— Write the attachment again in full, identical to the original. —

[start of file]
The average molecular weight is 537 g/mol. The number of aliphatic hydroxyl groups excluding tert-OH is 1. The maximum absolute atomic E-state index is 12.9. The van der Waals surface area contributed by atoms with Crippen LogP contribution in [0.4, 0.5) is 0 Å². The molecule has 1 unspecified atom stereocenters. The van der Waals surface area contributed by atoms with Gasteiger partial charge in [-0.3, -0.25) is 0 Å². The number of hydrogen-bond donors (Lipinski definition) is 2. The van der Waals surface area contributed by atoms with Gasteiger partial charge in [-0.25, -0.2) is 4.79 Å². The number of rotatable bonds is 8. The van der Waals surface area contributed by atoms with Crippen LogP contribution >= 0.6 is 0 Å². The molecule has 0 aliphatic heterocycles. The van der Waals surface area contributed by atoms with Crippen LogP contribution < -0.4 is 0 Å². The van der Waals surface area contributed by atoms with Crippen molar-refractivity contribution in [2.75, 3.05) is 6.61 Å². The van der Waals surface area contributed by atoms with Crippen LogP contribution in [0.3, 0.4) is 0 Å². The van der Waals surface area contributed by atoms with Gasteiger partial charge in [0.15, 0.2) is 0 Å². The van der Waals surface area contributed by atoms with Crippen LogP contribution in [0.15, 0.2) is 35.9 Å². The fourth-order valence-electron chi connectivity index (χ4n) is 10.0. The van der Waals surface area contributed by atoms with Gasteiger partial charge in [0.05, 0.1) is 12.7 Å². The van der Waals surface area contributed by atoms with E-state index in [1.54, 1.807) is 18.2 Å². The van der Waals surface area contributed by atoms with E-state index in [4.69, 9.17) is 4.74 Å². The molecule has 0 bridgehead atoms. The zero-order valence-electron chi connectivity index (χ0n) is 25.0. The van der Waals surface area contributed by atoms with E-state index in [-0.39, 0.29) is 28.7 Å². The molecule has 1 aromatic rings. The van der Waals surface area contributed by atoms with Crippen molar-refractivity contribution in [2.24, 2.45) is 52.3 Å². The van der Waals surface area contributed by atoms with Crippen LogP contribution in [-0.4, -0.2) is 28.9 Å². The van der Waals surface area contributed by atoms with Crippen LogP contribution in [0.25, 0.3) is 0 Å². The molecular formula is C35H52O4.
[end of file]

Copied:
The average molecular weight is 537 g/mol. The number of aliphatic hydroxyl groups excluding tert-OH is 1. The maximum absolute atomic E-state index is 12.9. The van der Waals surface area contributed by atoms with Crippen LogP contribution in [0.4, 0.5) is 0 Å². The molecule has 1 unspecified atom stereocenters. The van der Waals surface area contributed by atoms with Gasteiger partial charge in [-0.3, -0.25) is 0 Å². The number of hydrogen-bond donors (Lipinski definition) is 2. The van der Waals surface area contributed by atoms with Gasteiger partial charge in [-0.25, -0.2) is 4.79 Å². The number of rotatable bonds is 8. The van der Waals surface area contributed by atoms with Crippen LogP contribution >= 0.6 is 0 Å². The molecule has 0 aliphatic heterocycles. The van der Waals surface area contributed by atoms with Crippen LogP contribution < -0.4 is 0 Å². The van der Waals surface area contributed by atoms with Crippen molar-refractivity contribution in [2.75, 3.05) is 6.61 Å². The van der Waals surface area contributed by atoms with Crippen LogP contribution in [0.3, 0.4) is 0 Å². The van der Waals surface area contributed by atoms with Gasteiger partial charge in [0.15, 0.2) is 0 Å². The van der Waals surface area contributed by atoms with Crippen LogP contribution in [0.15, 0.2) is 35.9 Å². The fourth-order valence-electron chi connectivity index (χ4n) is 10.0. The van der Waals surface area contributed by atoms with Gasteiger partial charge in [0.05, 0.1) is 12.7 Å². The van der Waals surface area contributed by atoms with E-state index in [1.54, 1.807) is 18.2 Å². The van der Waals surface area contributed by atoms with E-state index in [4.69, 9.17) is 4.74 Å². The molecule has 0 bridgehead atoms. The zero-order valence-electron chi connectivity index (χ0n) is 25.0. The van der Waals surface area contributed by atoms with E-state index in [-0.39, 0.29) is 28.7 Å². The molecule has 1 aromatic rings. The van der Waals surface area contributed by atoms with Crippen molar-refractivity contribution in [2.24, 2.45) is 52.3 Å². The van der Waals surface area contributed by atoms with Crippen LogP contribution in [-0.4, -0.2) is 28.9 Å². The van der Waals surface area contributed by atoms with Crippen LogP contribution in [0.25, 0.3) is 0 Å². The molecular formula is C35H52O4.